A lot of research has been done in order to explain the long duration of the crisis. Much attention was focused on the labor market. It is explained by the fact that there was a little recovery in the working hours. The wages in the industrial economy sectors had been over 20% above the trend by the end of the 1930s (Walton and Ruckoff). The co-existence of such market wages and the Great Depression is considered to be pathological.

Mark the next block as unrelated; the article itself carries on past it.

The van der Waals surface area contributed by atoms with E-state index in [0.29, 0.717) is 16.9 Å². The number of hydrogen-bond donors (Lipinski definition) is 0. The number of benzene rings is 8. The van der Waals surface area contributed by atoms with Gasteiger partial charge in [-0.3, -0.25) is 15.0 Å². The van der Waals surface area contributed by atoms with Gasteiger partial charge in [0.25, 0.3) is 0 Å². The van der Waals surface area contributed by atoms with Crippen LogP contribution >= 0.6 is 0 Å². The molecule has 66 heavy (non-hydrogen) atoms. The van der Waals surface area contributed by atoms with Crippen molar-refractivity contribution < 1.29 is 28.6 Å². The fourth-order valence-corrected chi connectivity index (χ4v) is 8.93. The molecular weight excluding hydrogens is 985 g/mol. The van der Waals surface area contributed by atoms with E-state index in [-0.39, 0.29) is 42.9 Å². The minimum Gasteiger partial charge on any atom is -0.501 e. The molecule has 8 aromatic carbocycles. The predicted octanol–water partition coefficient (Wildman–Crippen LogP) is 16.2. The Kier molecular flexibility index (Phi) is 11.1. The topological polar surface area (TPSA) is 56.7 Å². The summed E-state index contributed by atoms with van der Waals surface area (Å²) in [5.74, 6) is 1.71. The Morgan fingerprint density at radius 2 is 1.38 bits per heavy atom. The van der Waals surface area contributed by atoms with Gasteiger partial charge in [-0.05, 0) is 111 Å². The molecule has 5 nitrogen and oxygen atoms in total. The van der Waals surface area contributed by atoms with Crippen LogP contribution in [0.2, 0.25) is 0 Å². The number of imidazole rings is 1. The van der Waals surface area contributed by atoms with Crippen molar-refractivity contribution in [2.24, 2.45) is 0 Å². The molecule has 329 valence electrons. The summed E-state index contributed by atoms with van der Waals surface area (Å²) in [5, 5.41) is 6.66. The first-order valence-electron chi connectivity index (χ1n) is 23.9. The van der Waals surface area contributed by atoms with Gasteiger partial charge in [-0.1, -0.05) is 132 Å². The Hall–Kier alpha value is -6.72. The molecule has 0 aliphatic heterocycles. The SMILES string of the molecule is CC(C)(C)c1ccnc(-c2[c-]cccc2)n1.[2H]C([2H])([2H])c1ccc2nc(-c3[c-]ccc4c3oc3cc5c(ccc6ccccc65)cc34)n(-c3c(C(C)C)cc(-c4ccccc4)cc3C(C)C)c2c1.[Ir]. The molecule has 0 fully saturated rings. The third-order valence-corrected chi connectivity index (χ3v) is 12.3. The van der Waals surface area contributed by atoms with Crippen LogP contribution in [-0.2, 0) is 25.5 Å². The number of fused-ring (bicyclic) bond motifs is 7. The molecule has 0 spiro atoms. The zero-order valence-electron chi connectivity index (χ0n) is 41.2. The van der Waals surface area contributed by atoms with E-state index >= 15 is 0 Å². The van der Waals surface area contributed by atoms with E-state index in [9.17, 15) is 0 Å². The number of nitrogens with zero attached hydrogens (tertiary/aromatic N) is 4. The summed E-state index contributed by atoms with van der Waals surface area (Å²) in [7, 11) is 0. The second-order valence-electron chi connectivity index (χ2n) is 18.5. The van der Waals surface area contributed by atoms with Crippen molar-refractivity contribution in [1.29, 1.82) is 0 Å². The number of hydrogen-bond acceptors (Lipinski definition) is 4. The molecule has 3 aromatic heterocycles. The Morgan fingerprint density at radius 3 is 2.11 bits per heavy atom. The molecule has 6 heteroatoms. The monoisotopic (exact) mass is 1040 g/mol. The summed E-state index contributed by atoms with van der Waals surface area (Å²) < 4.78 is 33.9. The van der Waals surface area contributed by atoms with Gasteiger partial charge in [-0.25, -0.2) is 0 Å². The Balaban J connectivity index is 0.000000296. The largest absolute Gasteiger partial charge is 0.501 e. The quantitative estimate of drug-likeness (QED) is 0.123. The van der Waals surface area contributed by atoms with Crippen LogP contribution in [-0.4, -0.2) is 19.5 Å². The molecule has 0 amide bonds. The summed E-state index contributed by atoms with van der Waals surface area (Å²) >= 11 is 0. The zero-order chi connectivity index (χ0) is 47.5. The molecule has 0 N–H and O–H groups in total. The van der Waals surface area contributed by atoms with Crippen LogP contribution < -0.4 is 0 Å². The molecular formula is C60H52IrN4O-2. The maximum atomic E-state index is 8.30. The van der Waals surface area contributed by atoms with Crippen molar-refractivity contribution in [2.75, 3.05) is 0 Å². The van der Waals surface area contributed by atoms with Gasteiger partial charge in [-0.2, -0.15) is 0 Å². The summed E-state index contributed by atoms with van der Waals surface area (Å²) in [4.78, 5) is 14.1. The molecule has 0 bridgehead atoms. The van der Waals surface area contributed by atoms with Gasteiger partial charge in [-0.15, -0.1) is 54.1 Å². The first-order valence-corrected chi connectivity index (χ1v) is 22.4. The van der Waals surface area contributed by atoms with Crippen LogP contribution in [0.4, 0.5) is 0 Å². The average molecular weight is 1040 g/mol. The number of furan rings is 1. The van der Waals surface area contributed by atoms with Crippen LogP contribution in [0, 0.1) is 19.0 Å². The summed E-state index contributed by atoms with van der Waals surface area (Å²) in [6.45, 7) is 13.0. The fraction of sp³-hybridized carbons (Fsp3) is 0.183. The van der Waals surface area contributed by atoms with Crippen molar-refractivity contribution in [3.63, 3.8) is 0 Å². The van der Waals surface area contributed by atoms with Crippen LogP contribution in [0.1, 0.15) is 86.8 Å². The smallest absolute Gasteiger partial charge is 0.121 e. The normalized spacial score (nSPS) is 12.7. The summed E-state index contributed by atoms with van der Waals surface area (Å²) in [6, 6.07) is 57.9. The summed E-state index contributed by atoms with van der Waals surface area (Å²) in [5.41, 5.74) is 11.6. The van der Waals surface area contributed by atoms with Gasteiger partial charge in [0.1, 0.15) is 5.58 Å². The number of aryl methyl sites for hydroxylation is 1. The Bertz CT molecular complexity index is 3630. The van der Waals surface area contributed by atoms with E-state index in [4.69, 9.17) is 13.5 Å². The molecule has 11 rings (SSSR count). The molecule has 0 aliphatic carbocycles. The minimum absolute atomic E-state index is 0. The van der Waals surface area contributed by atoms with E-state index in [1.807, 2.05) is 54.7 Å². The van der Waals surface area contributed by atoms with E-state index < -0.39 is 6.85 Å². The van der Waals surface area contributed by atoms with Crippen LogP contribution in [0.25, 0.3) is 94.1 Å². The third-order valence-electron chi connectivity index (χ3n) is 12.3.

As a rule, depressions are the periods of low living standards and high level of unemployment. The usual demand and supply forces reduce the wages, lower business costs, and increase unemployment. However, something prevented the forces of supply and demand from usual working. The key reason was the government policies that substantially restricted competition. In 1933, the government passed the National Industrial Recovery Act (NIRA) aimed at restoring prosperity. As a result, the industry got the opportunity to collude (Gorton). In addition, it received arrangement sanctioning that might have triggered such an immense antitrust activity that included the formation of minimum prices and restriction of the capacity expansion within the industry. The NIRA enabled cartel granting in return for the industry sharing some of the newfound monopoly profits with the workers. It was done via the large increases of the wages.